Experts: Bear sightings in residential areas on the rise due to food scarcity


LOS ANGELES (NewsNation Now) — Wildlife officials are encouraging safety amid a rise in residential bear encounters across the country and following a Southern California teen’s close encounter with a bear in her backyard.

California Fish and Wildlife officials say more than 30 bear sightings have been reported in Los Angeles County alone so far this year. Wildlife experts say bears are roaming into residential neighborhoods for good reason.

In the most recent incident, 17-year-old Hailey Morinico spotted a bear in her backyard and did what she could to save her family dogs.

“I had no time to think, I was literally face to face with a bear, like inches away from her, and in that moment, I thought that I had leverage, so I pushed her,” Morinico explained.

Morinico rounded up the dogs as the bear climbed back onto a yard wall and wandered away with her two cubs, leaving the teenager with a sprained finger and a scraped knee. 

“I’m glad that everything turned out fine. I’m alive and they’re alive and we’re all safe,” she said.

Experts say more bears are roaming into residential neighborhoods because food in the wild is scarce.

“Late May and June is a really stressful time for bears. There’s not a lot of natural foods out there, berries won’t come on until July,” said Great Smokey Mountains National Park Wildlife Biologist Bill Stiver.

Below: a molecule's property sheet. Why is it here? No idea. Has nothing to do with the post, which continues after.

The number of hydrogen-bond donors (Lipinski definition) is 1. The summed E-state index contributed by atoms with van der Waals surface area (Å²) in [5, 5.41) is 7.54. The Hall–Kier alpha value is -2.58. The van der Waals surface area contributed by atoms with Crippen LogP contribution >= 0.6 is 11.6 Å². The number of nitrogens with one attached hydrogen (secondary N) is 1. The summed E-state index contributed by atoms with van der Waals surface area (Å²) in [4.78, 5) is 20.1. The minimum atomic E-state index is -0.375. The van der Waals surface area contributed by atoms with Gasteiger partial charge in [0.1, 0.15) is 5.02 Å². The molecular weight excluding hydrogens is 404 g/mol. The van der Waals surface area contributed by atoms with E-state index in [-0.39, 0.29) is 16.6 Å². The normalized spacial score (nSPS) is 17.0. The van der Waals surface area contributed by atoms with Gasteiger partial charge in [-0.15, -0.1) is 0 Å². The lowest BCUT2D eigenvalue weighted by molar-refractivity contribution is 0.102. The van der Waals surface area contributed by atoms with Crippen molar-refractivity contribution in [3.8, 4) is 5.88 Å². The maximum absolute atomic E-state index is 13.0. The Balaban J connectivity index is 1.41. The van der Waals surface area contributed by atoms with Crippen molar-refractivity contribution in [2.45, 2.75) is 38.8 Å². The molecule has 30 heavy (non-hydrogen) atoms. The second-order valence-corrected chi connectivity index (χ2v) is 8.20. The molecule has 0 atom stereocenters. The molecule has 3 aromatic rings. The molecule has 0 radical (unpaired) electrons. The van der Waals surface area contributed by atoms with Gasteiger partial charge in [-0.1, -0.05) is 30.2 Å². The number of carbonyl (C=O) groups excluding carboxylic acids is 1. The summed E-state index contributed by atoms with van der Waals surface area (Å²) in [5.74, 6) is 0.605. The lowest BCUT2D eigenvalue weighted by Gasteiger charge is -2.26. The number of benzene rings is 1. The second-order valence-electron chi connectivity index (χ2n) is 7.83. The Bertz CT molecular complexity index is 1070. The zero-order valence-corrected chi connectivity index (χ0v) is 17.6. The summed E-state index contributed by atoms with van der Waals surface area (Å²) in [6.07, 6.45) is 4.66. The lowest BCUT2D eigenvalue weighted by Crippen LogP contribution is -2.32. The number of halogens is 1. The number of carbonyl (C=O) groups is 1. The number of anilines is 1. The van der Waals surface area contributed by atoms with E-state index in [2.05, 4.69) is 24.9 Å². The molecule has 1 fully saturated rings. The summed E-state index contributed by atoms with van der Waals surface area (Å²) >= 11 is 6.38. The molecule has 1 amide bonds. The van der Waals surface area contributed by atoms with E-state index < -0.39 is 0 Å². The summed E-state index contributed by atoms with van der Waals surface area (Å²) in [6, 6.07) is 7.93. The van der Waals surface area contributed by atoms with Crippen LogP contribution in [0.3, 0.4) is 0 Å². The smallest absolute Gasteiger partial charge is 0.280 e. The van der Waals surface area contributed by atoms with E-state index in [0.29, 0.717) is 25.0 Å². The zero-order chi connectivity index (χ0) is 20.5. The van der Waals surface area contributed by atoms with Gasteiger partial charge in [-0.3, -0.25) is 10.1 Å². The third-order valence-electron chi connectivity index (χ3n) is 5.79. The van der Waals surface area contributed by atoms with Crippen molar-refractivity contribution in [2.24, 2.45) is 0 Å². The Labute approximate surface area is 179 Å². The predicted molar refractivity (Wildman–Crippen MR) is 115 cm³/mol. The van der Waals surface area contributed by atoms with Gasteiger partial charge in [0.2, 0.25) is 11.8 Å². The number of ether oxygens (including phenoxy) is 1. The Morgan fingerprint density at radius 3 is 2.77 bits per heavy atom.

On their way to residential foraging, more bears have been spotted hanging out in backyard trees. They’ve also been spotted enjoying pool time in Tennessee, swimming in the Ohio River, and stopping by gas stations to forge in garbage cans.

“When they get hooked on human food, it’s hard to get them to go back and forage on a native diet, so they just become a really big nuisance to the society,” said Tennessee Wildlife Resources spokesperson Matt Cameron.

Wildlife experts predict more close encounters are likely, and while Morinico’s physical push worked this week, they say preventing a visit should be the goal. Experts urge people not to leave any food items or garbage cans out.

In case of confrontation, experts recommend having an air horn or bear spray on hand, and be aggressive.

“Make yourself big and make a lot of noise and just yell at them, ‘Get out of here,’ and mean it. Don’t say ‘Shoo bear, shoo bear,’ really mean it,” said Denise Upton with Lake Tahoe Wildlife Care. “You have to teach them their limits of where they can go. It’s your private property; if they get a negative experience from that, then they’ll probably move on.”

Other residential attractions for bears are bird feeders and dishes left out with pet food.

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